The Maastricht Myocyte Toolkit, myokit for short, is a python-based software package designed to simplify the use of numerical models in the analysis of cardiac myocytes. Specifically, models that can be formulated as an ODE.
NOTE: Myokit is under active development. The currently available version is an alpha version, which means the interface may still change from time to time. While myokit has been tested succesfully on a number of platforms, it is not guaranteed to run on anything.
Last update: February 19th 2014
So what does it do?
Myokit provides a model definition syntax that allows you to write models without implementation details. The python API then runs the simulations directly in low-level C and returns the results to python for post-processing.
To do this, myokit takes advantage of python's distutils module to generate and compile C code for your models on the fly. With modern systems, this is a matter of milliseconds. As a backend, myokit uses the stiff-ode solver CVODE from the Sundials library, which is ideally suited for single myocyte simulations. An OpenCL based backend is provided to run multi-cellular simulations on a CPU or GPU device.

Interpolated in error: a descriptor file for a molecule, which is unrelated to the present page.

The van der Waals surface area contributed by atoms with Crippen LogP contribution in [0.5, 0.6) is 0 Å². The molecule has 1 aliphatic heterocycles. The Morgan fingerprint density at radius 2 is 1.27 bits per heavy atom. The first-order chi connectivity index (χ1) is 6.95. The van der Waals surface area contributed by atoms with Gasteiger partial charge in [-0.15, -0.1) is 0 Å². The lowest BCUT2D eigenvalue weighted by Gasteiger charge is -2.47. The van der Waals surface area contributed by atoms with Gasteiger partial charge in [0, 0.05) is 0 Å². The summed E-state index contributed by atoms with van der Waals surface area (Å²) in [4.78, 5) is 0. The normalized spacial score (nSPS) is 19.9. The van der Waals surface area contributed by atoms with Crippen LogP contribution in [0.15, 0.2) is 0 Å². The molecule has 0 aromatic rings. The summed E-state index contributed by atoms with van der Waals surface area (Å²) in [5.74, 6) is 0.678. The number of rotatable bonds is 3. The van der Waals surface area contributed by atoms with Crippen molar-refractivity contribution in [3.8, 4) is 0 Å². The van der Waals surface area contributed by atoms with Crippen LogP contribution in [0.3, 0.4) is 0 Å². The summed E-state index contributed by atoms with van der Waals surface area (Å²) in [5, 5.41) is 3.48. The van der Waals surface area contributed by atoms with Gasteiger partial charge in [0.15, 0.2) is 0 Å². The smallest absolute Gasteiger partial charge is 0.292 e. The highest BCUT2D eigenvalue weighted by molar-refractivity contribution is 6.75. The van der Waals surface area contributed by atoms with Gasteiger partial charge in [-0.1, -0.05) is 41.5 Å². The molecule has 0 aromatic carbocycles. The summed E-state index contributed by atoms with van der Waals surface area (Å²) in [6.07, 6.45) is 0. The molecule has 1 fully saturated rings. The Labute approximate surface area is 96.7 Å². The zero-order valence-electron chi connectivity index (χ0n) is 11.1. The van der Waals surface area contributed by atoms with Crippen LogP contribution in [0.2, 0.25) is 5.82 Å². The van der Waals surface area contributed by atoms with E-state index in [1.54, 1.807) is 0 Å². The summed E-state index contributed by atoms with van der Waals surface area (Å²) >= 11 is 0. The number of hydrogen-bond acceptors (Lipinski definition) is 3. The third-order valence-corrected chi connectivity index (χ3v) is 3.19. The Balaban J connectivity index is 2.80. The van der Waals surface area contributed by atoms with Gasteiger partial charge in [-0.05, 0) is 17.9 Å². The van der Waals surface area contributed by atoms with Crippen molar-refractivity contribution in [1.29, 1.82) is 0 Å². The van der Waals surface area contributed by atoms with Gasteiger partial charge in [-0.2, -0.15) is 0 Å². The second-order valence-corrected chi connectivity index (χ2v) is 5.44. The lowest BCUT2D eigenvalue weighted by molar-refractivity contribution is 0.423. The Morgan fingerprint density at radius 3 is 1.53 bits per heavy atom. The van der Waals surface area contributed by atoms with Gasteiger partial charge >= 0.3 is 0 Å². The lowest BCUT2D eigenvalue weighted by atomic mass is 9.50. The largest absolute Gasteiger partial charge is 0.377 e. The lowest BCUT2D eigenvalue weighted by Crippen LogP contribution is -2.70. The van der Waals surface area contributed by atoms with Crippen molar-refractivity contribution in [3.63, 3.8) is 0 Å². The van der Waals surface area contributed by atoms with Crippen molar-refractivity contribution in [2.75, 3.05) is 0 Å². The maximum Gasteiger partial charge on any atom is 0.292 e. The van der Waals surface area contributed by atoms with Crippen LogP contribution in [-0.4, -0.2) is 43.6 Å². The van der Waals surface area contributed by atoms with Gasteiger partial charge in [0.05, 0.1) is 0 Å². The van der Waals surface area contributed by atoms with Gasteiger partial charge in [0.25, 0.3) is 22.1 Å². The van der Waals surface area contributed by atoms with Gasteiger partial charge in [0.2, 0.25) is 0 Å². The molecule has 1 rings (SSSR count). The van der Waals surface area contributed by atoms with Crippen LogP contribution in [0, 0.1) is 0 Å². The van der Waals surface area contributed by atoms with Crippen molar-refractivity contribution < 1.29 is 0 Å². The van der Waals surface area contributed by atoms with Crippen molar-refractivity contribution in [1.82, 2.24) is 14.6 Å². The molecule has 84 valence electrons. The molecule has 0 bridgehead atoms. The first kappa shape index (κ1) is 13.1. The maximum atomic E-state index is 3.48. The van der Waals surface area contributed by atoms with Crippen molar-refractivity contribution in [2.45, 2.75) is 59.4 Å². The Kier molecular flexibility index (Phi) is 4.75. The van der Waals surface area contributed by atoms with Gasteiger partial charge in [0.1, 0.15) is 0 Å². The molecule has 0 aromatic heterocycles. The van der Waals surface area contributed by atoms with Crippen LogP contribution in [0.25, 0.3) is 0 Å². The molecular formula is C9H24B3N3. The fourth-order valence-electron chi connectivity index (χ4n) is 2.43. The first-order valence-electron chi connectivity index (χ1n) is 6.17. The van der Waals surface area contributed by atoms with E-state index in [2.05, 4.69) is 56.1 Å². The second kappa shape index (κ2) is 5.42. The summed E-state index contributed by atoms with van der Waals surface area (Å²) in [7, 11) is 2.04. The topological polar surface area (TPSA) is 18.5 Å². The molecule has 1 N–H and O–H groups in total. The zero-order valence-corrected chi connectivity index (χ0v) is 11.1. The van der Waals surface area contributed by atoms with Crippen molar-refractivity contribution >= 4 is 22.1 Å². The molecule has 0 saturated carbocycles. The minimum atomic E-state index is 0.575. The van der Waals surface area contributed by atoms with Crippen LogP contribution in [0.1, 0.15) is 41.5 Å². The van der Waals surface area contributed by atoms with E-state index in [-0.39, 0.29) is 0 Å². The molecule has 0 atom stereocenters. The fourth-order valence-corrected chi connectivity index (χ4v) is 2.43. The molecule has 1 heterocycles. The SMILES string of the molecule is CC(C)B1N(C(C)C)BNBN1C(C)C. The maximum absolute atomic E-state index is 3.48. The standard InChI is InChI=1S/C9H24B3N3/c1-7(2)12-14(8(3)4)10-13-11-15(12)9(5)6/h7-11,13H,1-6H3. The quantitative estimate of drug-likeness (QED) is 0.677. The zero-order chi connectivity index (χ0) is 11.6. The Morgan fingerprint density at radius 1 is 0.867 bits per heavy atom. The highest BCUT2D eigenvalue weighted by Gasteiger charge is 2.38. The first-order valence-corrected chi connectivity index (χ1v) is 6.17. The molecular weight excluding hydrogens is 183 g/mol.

Myokit can import models from CellML or SBML and export to C, matlab, python, CUDA and OpenCL. By writing your own export modules you can set up experiments or analyses and re-use them for different models. Conversely, the separation of model code from engine allows you to run multiple types of analysis without having to rework your model.
Finally, a model editing GUI is provided as well as a growing number of analysis tools.
An example using the API
Myokit experiments are stored in an
.mmt file containing
- A model definition, in myokit’s model definition syntax This contains all model equations, comments, units and the initial values of the state variables.
- A pacing protocol, in a syntax described here This can be either a periodic stimulus, for ordinary pacing, or a more complex protocol that mimicks path-clamp experiments.
- A plot script, in plain python In this part, you set up the simulation, run it and process the results.
In the example below, we’re going to ignore the plot script and use only the model and protocol:
import matplotlib.pyplot as pl import myokit # Load a model, protocol and plot script m,p,x = myokit.load('example.mmt') # Set 25% IK1 block m.set_value('block.IK1', 0.25) # Create a simulation s = myokit.Simulation(m, p) # Pre-pace for 99 beats cl = 1000 # This should correspond to the cycle length of the protocol! s.pre(99 * cl) # Run the simulation for a single beat d = s.run(1 * cl) # Plot the results pl.figure() pl.title('Membrane potential') pl.plot(d['engine.time'], d['membrane.V']) pl.show()